Pay parking idea for visitors only

EXPANSION PROJECT

CONT. FROM PAGE 1

The mayor pointed out there is no pay parking anywhere in the city, which he suggested is an anomaly in Metro Vancouver. Clay said bringing in a fee is about managing demand for parking, but added he hopes the plan doesn’t chase people to park out in residential neighbourhoods. The city has been considering pay parking at Rocky Point for some time. According to a staff report, administering pay parking in-house would cost the city between $65,000 to $115,000 for the hardware alone. Clay noted the decision to use a private vendor means there would be no capital cost to the city. Instead, the city and the vendor would split gross revenue, which could be about $85,000. Last month council scrapped a plan to spend $5,000 on pub-

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lic consultation. There have been suggestions to take the revenue and put it into beautification projects at the park or around the city. Coun. Rick Glumac said he wants to see the details before supporting the plan, including where the revenue will go. Though he said he understands Port Moody residents already pay taxes and might not want to pay to park, visitors from outside the city don’t. “I think it’s reasonable when a resident comes into Port Moody and uses the park, that they make a small contribution to making our city look more beautiful,” Glumac said, adding the fee would be a nominal amount. A report earlier this year identified seven lots in and around Rocky Point Park that provide free parking.

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to their communities so they could have better outcomes and success.” He concluded by saying the province will make sure public assets of B.C. are there for those in need, “and the Riverview lands are part of that long-term process.” In the July 5 story, the minister of Technology, Innovation and Citizens’ Services Andrew Wilkinson stated “fiscal discipline” was the reason landscaping efforts had been scaled back. “The B.C. Government continues to manage the Riverview lands and associated daily operations at a cost of $3.8 million a year,” he wrote last week. “This includes scheduled landscaping and grass cutting regularly in areas where people are in the buildings.”

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THE TRI-CITIES NOW | FRIDAY, JULY 12, 2013

NEWSN0W

Pipeline expansion plan still undergoing study

BELCARRA WANTS STUDY TO INCLUDE 2007 BURNABY SPILL Jeremy DEUTSCH jdeutsch@thenownews.com

As Kinder Morgan seeks out feedback on the proposed Trans Mountain Pipeline expansion project, politicians in one local community are already providing input into a part of the plan. The energy company has been conducting an emergency preparedness study in the vicinity of its Westridge Marine Terminal in Burnaby, which includes the Burrard Inlet. Specifically, a Kinder Morgan press release noted the study would collect, update and store information about the shoreline environment near the terminal. As part of the project, field surveys were conducted last month during low tide and are scheduled again for the week of July 19-26. The company is teaming up with Western Canada Marine Response Corporation to conduct the study. Village of Belcarra Mayor Ralph Drew said the proposed study is “the right and proper thing” but added additional work needs to be done. A letter from the village to Kinder Morgan requests a “postmortem examination” of the environmental monitoring and impact assessment of the 2007 oil spill event in Burnaby. The letter noted there has been a considerable amount of impact assessment work undertaken since the spill and the village wants that to be analyzed and reported in the emergency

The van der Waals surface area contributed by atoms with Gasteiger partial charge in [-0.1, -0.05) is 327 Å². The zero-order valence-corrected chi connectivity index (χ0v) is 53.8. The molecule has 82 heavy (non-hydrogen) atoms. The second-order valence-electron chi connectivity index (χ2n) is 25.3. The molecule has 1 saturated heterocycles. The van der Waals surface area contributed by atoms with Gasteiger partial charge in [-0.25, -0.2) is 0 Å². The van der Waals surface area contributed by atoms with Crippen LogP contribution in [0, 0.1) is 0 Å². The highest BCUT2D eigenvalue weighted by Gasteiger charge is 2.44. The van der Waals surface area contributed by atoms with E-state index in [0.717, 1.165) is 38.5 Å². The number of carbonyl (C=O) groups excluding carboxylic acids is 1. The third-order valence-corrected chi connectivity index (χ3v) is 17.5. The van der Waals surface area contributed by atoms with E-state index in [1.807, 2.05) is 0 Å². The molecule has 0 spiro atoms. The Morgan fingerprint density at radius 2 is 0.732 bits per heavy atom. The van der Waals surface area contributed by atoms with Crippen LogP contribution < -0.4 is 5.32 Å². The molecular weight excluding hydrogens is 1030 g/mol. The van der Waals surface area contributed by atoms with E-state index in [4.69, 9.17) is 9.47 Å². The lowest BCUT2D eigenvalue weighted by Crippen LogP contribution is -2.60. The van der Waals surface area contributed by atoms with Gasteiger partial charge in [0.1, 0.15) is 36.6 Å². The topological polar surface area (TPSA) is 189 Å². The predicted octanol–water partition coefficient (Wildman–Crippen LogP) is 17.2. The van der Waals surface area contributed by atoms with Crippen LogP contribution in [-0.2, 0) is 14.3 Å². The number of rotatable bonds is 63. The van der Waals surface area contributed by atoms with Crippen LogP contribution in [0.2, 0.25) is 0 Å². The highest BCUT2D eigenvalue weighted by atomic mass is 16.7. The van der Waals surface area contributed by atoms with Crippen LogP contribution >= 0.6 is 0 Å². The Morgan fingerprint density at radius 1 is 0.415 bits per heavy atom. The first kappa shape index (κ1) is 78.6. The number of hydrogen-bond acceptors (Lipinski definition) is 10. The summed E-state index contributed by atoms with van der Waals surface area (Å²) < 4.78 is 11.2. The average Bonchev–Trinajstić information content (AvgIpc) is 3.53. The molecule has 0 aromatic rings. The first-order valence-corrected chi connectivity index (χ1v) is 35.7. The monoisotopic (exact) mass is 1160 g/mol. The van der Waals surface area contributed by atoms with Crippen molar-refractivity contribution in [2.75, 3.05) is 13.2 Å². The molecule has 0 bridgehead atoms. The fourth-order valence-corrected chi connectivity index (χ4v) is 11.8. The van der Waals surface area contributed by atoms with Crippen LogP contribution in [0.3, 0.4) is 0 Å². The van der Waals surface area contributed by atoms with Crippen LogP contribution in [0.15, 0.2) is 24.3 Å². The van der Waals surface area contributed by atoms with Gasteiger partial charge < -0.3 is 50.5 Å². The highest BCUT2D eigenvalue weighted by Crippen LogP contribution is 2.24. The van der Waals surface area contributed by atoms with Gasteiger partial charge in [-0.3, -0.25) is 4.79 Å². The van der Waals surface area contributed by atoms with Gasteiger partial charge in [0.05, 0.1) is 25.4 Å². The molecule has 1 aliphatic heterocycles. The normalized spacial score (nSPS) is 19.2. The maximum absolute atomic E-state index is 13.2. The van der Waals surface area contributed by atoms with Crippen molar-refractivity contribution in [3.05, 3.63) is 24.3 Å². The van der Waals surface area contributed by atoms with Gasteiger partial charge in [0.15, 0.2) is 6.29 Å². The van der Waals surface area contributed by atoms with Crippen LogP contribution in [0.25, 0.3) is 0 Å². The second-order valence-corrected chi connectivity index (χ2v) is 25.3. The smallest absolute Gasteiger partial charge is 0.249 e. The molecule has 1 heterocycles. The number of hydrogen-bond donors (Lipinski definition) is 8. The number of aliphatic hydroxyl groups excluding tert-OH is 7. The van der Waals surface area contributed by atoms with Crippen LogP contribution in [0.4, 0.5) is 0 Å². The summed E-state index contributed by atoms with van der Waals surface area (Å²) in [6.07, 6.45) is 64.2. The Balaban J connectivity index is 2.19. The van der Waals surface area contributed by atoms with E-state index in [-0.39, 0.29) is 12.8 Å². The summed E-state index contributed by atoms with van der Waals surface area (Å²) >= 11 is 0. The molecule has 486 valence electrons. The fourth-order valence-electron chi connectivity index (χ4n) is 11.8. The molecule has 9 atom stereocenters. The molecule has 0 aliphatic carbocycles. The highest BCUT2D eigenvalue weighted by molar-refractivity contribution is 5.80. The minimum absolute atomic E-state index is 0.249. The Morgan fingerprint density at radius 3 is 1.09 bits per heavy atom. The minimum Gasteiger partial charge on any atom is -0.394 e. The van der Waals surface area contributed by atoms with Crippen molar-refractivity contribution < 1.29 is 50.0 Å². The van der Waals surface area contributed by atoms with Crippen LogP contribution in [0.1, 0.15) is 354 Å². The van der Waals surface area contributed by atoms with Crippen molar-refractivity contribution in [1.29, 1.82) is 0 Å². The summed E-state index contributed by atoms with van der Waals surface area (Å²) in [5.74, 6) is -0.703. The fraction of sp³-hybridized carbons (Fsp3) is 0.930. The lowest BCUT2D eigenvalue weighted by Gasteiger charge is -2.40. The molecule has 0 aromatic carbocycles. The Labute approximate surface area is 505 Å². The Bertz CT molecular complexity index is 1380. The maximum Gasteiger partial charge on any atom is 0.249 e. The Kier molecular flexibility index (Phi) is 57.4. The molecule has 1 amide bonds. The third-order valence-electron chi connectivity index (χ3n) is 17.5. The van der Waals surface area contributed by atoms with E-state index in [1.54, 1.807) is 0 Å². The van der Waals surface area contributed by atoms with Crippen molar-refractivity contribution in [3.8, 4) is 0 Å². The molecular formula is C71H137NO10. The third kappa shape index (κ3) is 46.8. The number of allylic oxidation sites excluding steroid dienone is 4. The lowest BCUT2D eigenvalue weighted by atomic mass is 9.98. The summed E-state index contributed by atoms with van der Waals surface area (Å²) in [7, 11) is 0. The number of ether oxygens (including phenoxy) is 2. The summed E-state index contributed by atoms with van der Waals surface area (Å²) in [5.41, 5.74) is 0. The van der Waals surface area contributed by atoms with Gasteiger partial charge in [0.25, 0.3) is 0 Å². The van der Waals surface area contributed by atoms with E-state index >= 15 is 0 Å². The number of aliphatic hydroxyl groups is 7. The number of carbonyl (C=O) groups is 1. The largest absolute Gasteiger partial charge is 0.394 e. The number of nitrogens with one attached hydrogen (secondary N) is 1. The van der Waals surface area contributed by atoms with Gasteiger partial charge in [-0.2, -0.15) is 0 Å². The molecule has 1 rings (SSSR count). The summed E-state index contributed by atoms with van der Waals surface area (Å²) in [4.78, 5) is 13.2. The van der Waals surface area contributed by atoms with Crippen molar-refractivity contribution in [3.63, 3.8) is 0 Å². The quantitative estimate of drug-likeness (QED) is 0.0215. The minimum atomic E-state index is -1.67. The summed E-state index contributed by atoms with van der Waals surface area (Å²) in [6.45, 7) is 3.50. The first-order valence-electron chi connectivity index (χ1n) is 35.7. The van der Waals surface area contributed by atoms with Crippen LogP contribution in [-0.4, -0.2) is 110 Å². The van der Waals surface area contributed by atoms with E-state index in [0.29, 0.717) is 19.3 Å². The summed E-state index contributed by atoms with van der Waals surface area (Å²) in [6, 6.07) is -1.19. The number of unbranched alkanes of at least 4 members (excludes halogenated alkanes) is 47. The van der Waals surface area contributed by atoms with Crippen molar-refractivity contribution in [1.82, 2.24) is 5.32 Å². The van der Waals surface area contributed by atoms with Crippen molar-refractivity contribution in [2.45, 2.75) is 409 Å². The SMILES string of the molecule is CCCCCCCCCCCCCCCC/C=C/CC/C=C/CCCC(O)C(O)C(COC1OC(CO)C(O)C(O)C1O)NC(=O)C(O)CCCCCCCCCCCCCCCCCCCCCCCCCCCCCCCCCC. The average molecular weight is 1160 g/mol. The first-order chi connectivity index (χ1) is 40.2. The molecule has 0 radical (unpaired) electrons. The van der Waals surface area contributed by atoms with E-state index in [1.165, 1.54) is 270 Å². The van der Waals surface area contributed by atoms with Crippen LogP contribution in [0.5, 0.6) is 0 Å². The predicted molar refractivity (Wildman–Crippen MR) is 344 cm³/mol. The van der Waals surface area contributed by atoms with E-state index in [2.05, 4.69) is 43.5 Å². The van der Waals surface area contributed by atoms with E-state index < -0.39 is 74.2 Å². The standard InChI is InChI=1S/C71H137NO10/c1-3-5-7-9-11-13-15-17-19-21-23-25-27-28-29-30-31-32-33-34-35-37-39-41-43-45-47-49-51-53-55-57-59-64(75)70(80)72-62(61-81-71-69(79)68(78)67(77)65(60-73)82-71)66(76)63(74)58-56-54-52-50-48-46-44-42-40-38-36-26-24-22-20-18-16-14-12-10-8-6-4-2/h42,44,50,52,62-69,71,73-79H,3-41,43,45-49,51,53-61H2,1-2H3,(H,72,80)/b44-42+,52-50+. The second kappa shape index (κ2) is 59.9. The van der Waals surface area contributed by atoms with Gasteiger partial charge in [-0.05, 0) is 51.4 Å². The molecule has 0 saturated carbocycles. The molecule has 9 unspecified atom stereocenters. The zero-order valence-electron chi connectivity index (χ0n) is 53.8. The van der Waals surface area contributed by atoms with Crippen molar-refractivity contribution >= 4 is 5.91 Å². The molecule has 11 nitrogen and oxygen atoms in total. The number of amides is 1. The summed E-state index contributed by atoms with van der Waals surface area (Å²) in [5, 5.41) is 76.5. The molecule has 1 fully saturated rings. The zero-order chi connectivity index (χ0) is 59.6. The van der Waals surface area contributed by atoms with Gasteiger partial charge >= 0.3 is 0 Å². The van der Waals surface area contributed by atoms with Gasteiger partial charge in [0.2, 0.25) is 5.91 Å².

preparedness study. The village also wants a baseline regarding the aquatic life in the inlet study area to determine the potential impact of an oil spill. “What we’re saying is that’s work that needs to be done,” Drew said, adding he understands some of the work will take time, and could even take a year. “Start it now and make it part of the planning process that leads to the emergency preparedness plan.” He also added the discussions around the plan should involve all the communities around the inlet including Port Moody, Burnaby and the District of North Vancouver. Drew said ink on the response by Belcarra to the plan was barely dry, and he expected a response from the company at some point in the future. The study area runs west to the Ironworkers Memorial Bridge, east to Port Moody and north to a power line crossing north of Deep Cove, totalling about 55 lineal kilometres of shoreline. The press release noted the area was selected for several reasons, noting the area presents a broad spectrum of shoreline types and stakeholders, it lies within the zone of highest probability of a spill at the Westridge Marine Terminal and the area encompasses the entire shoreline impact zone from the 2007 spill. In June officials with Kinder Morgan released details of the proposed route, or study corridor, for the twinning of the pipeline that stretches from Edmonton to Burrard Inlet in Burnaby. The proposed route in Coquitlam would have the line run east of the Port Mann Bridge through the Fraser River hitting land near United Boulevard. The line would continue to follow the road west past the Eaglequest Golf

complex before meeting up with the Lougheed Highway corridor to Burnaby. The current portion of the line in Coquitlam